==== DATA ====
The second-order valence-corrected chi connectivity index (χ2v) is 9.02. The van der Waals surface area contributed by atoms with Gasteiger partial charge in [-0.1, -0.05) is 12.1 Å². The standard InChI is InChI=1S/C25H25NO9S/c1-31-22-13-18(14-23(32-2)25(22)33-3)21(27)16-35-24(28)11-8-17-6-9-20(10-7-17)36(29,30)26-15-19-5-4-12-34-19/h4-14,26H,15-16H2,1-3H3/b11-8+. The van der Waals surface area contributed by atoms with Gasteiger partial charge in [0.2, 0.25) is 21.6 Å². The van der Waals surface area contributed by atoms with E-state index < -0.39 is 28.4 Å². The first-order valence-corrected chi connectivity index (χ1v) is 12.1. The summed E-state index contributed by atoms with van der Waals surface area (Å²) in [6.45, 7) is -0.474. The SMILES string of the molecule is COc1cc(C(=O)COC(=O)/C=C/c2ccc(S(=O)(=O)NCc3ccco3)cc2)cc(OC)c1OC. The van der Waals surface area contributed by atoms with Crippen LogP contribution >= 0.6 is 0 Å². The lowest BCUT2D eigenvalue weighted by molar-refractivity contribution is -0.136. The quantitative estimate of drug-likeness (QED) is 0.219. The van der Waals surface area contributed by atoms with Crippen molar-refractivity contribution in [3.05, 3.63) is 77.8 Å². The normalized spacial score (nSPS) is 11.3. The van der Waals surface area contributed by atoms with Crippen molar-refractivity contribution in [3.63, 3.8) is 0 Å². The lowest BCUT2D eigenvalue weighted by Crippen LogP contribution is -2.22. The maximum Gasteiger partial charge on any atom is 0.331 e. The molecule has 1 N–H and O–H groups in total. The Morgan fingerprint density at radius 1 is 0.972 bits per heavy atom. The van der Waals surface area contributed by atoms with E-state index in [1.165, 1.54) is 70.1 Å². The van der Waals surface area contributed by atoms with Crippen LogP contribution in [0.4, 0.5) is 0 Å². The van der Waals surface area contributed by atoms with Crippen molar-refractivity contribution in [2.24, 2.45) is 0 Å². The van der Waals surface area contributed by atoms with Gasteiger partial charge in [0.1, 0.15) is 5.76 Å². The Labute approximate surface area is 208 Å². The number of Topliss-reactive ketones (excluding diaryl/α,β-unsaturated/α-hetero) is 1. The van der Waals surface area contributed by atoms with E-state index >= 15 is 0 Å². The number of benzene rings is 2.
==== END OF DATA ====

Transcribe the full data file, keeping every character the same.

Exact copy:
The second-order valence-corrected chi connectivity index (χ2v) is 9.02. The van der Waals surface area contributed by atoms with Gasteiger partial charge in [-0.1, -0.05) is 12.1 Å². The standard InChI is InChI=1S/C25H25NO9S/c1-31-22-13-18(14-23(32-2)25(22)33-3)21(27)16-35-24(28)11-8-17-6-9-20(10-7-17)36(29,30)26-15-19-5-4-12-34-19/h4-14,26H,15-16H2,1-3H3/b11-8+. The van der Waals surface area contributed by atoms with Gasteiger partial charge in [0.2, 0.25) is 21.6 Å². The van der Waals surface area contributed by atoms with E-state index < -0.39 is 28.4 Å². The first-order valence-corrected chi connectivity index (χ1v) is 12.1. The summed E-state index contributed by atoms with van der Waals surface area (Å²) in [6.45, 7) is -0.474. The SMILES string of the molecule is COc1cc(C(=O)COC(=O)/C=C/c2ccc(S(=O)(=O)NCc3ccco3)cc2)cc(OC)c1OC. The van der Waals surface area contributed by atoms with Crippen LogP contribution >= 0.6 is 0 Å². The lowest BCUT2D eigenvalue weighted by molar-refractivity contribution is -0.136. The quantitative estimate of drug-likeness (QED) is 0.219. The van der Waals surface area contributed by atoms with Crippen molar-refractivity contribution in [3.05, 3.63) is 77.8 Å². The normalized spacial score (nSPS) is 11.3. The van der Waals surface area contributed by atoms with Crippen molar-refractivity contribution in [3.63, 3.8) is 0 Å². The lowest BCUT2D eigenvalue weighted by Crippen LogP contribution is -2.22. The maximum Gasteiger partial charge on any atom is 0.331 e. The molecule has 1 N–H and O–H groups in total. The Morgan fingerprint density at radius 1 is 0.972 bits per heavy atom. The van der Waals surface area contributed by atoms with E-state index in [1.165, 1.54) is 70.1 Å². The van der Waals surface area contributed by atoms with Crippen LogP contribution in [0.4, 0.5) is 0 Å². The van der Waals surface area contributed by atoms with Crippen molar-refractivity contribution in [2.24, 2.45) is 0 Å². The van der Waals surface area contributed by atoms with Gasteiger partial charge in [0.1, 0.15) is 5.76 Å². The Labute approximate surface area is 208 Å². The number of Topliss-reactive ketones (excluding diaryl/α,β-unsaturated/α-hetero) is 1. The van der Waals surface area contributed by atoms with E-state index >= 15 is 0 Å². The number of benzene rings is 2.